"We have a mostly traditional menu," says Reinman, "except we use all organic fruits and vegetables." Isn't that cost-prohibitive? "We run a tight ship," she says with a grin. Trinidad charges only $2.50 a meal, the lowest priced lunch out of the schools sampled, and thanks to its garden, it keeps food costs down. "We really try to eliminate waste," Reinman says. This explains why the students at Trinidad are served single apple slices and small portions unless they specifically request more. Reinman says the school has used at least 50 percent whole grains in its wheat products for several years, so the regulation change doesn't bother her.

Garden at Trinidad Elementary.

The traditional lunch faves are in evidence on Trinidad's monthly menu -- tacos, tuna melts -- but there are some modern, grown-up style additions. The Thai style vegan coconut-based corn chowder and homemade breads are adult and kid favorites both. The greenhouse, started two years ago with a lot of impetus from parents, affords a lot of organic produce. Other food comes from nearby sources: Arrington's Apples, as well as Clendenen's and Fieldbrook Valley Apple Farm, supply the apples. Along with the Eureka and Mckinleyville schools, the staff at Trinidad is talking with the Farm to Cafeteria Program to try to expand farmer-to-school direct supply; there's no date set for that, though, because of cost restrictions and distribution challenges, The farmers need to get fairly compensated, and the state's idea of  "fair compensation" is anybody's guess. Right now, Trinidad Elementary gets a heck of a lot from its gardens.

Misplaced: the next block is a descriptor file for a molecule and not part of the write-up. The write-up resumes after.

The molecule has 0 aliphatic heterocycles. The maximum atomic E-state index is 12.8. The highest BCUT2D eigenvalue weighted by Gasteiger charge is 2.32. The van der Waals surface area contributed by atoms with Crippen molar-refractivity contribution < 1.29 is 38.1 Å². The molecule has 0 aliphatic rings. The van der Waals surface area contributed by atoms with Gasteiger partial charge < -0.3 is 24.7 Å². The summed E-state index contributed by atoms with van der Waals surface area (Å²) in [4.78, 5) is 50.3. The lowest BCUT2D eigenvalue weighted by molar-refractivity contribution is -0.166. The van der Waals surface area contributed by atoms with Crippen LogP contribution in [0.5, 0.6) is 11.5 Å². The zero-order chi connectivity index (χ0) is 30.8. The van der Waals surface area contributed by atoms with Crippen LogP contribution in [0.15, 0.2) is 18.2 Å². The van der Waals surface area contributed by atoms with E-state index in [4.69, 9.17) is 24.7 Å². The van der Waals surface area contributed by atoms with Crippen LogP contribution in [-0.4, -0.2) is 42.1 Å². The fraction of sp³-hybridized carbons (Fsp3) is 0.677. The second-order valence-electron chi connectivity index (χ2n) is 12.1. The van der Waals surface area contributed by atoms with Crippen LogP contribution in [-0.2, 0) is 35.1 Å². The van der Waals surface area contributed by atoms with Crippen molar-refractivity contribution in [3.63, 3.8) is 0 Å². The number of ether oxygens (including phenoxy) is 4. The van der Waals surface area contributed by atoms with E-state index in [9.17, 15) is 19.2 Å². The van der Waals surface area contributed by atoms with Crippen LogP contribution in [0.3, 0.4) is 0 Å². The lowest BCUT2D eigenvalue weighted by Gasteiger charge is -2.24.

Arlene Lazio runs the big central kitchen that prepares food for 1,900 Eureka schoolchildren on several campuses.

Eureka City schools all get their food from one giant gleaming central kitchen off Broadway, which boasts huge walk-in ovens that have a "steam" function. They look like a Burning Man installation. "I'd love to have a signature bread," says Arlene Lazio, the kitchen's director. Lazio is an affable woman with warm dark eyes, graying hair, a competent, no-nonsense attitude and plenty of enthusiasm. She started working at the Eureka central kitchen in 2006. Her 18-person staff is responsible for feeding close to 1,900 students a day. They get their apples locally, and have been including whole grains, legumes and healthier meals since long before the new requirements were announced. Lazio says she has been in contact with the Farm to Cafeteria project (Fortuna, Mckinleyville and Trinidad schools say the same), and hopefully someday more local produce will consistently be on the menu; funding, as ever, is the primary challenge. The staff creates its menus via Nutrikids, a software program that lets the administrator plug in ingredients to design balanced meals.

Walking through the enormous kitchen is like walking through the dream of a busy kitchen goddess. Towering machines gleam, ovens roar and a giant dishwasher pummels huge cookware. The cooks are all female, and they work at stations responsible for salads, breads, entrees and packaging. Kristin Lenderman makes the entrees. At her station, a cauldron of Beefy Mac bubbles away, next to a vat of simmering pork roast that is destined for a bath in teriyaki sauce. Lenderman, swathed in hairnets, is a cheerful, light-eyed woman who takes pride in her work. She's just made a test batch of blueberry bagels, in the endless quest for "signature bread." It's all very clean and industrious. The menu looks appealing and kid-friendly; Pizza Burger, BBQ Pork Sliders, Roasted Herb Chicken. The sides are simple; seasonal fruit like apples, pears and kiwi, celery or carrot sticks, graham crackers, and always salad. Kids get desserts very rarely. Fries are out -- it's baked wedges.

Food is prepared and sealed for transport, so it can be taken from the central kitchen to school cafeterias around Eureka.